The U.S. Senate and House are holding hearings on “dueling bills” to revise No Child Left Behind. There’s little hope of replacing rule by waiver with a “coherent law,” writes Resmovits.

States must still evaluate teachers, at least in part by their students’ academic progress.

An Education Department memo obtained by HuffPost states explicitly that “there will be no pause or moratorium in rollout of standards, assessments, and teacher leader evaluation … or in accountability … because the need for these changes is too urgent.” But given the changes, “it is crucial that teachers and principals are well prepared for this shift.”

Teachers will receive low ratings if their students show too little growth on the standardized exams, but cannot be fired for those ratings within the year of reprieve.

Duncan also said states piloting new exams won’t have to give the old exams too in 2013-14. Without “double testing,” schools could be held to different standards in the same year.

Selling Obama’s ‘preschool for all’

Education Secretary Arne Duncan is trying to persuade Republican governors to persuade Republicans in Congress to back $75 billion in new tobacco taxes to fund President Obama’s “preschool for all” initiative, reports the Washington Post.

“The average disadvantaged child comes to kindergarten a year to a year and a half behind other kids,” Duncan said. “And we spend all this time and money trying to catch them up. And we wonder why we have an achievement gap.”

The plan doesn’t really offer preschool to “all.”  States would get federal grants to fund preschool for 4-year-olds from low- and moderate-income families. The federal share would diminish from 91 percent to 25 percent after 10 years. Obama also is seeking $15 billion for programs for babies and toddlers.

Georgia has funded its own preschool program. Republican Gov. Nathan Deal wants some of the money spent on Head Start, the federal preschool program for poor children. “We could do a better job of it because, frankly, our program is better,” Deal said.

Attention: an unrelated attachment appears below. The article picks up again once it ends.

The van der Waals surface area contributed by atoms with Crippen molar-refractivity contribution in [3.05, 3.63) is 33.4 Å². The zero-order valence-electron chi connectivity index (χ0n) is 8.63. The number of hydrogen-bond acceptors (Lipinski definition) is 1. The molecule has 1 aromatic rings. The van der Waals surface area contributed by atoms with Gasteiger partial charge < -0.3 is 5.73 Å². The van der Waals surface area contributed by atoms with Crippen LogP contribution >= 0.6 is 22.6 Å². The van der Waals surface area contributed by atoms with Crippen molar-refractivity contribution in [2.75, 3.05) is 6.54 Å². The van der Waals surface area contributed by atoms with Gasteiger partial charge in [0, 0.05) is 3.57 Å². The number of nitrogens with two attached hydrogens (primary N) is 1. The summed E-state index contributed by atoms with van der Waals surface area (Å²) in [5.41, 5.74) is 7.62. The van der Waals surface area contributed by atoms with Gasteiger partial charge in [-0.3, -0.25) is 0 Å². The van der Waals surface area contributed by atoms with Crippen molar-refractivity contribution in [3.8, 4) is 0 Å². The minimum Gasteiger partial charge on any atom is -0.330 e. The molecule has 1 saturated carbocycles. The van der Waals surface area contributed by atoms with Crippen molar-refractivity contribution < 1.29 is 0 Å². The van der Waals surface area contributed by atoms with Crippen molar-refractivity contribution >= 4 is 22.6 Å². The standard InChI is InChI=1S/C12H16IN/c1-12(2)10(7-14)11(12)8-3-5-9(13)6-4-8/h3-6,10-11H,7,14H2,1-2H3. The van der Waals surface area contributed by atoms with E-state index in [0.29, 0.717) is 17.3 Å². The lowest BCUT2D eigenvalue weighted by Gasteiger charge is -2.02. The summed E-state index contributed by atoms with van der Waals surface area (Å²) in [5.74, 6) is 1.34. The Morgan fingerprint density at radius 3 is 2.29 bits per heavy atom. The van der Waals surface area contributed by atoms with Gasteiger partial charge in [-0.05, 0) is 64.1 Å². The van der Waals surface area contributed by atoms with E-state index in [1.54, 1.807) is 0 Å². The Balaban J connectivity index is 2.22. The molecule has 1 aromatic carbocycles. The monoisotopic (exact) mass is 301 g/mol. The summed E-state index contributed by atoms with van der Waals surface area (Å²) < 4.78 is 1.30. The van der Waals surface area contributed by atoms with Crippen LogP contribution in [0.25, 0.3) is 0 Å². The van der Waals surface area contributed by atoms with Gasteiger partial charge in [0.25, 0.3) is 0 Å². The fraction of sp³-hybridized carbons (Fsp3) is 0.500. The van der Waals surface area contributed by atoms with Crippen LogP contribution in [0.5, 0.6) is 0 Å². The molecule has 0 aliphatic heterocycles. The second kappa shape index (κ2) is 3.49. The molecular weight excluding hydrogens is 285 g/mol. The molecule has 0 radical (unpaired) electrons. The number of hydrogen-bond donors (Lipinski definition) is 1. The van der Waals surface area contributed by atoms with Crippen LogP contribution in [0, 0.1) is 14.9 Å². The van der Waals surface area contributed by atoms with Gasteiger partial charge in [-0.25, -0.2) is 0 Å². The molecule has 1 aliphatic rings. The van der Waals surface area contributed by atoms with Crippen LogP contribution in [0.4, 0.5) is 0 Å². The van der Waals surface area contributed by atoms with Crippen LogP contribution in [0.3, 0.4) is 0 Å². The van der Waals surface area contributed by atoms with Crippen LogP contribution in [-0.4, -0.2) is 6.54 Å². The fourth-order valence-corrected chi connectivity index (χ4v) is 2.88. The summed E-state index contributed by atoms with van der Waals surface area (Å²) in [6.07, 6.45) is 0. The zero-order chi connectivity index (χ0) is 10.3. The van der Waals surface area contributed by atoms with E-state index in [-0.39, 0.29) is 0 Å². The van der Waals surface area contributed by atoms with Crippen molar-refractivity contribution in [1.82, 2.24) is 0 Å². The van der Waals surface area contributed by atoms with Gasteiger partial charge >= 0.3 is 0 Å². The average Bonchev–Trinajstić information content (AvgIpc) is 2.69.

Without new taxes, there isn’t enough money, Duncan responded. “I’m talking about a massive influx of resources . . . Our goal is to dramatically expand access.”

If Duncan is serious about high-quality preschool, he’ll offer Republicans more than a new federal tax, writes Mike Petrilli.

Cut the TRIO programs, which (as a recent Brookings paper shows) don’t work at preparing disadvantaged high school students for college. That’s $1 billion a year.

Cut Title II of ESEA, which is a big slush fund for school districts to spend on “teacher stuff” and class-size reduction—with no evidence of results. $3 billion a year.

Cut Pell grants, many of which are flowing to remedial-education courses from which disadvantaged students never escape. Introduce some minimal standards so that only students who are college-ready—a very low bar for community colleges, it turns out—can receive the aid. I bet you could shave $5 billion a year easy—a big chunk of it currently landing in for-profit universities.

Cut $9 billion and then ask Republicans to pitch in $1 billion in new money, Petrilli suggests.

Head Start hasn’t produced lasting benefits for low-income children. I think Duncan’s first step is explaining why “preschool for some” will be more effective. And why not let states expand their preschools with Head Start funding?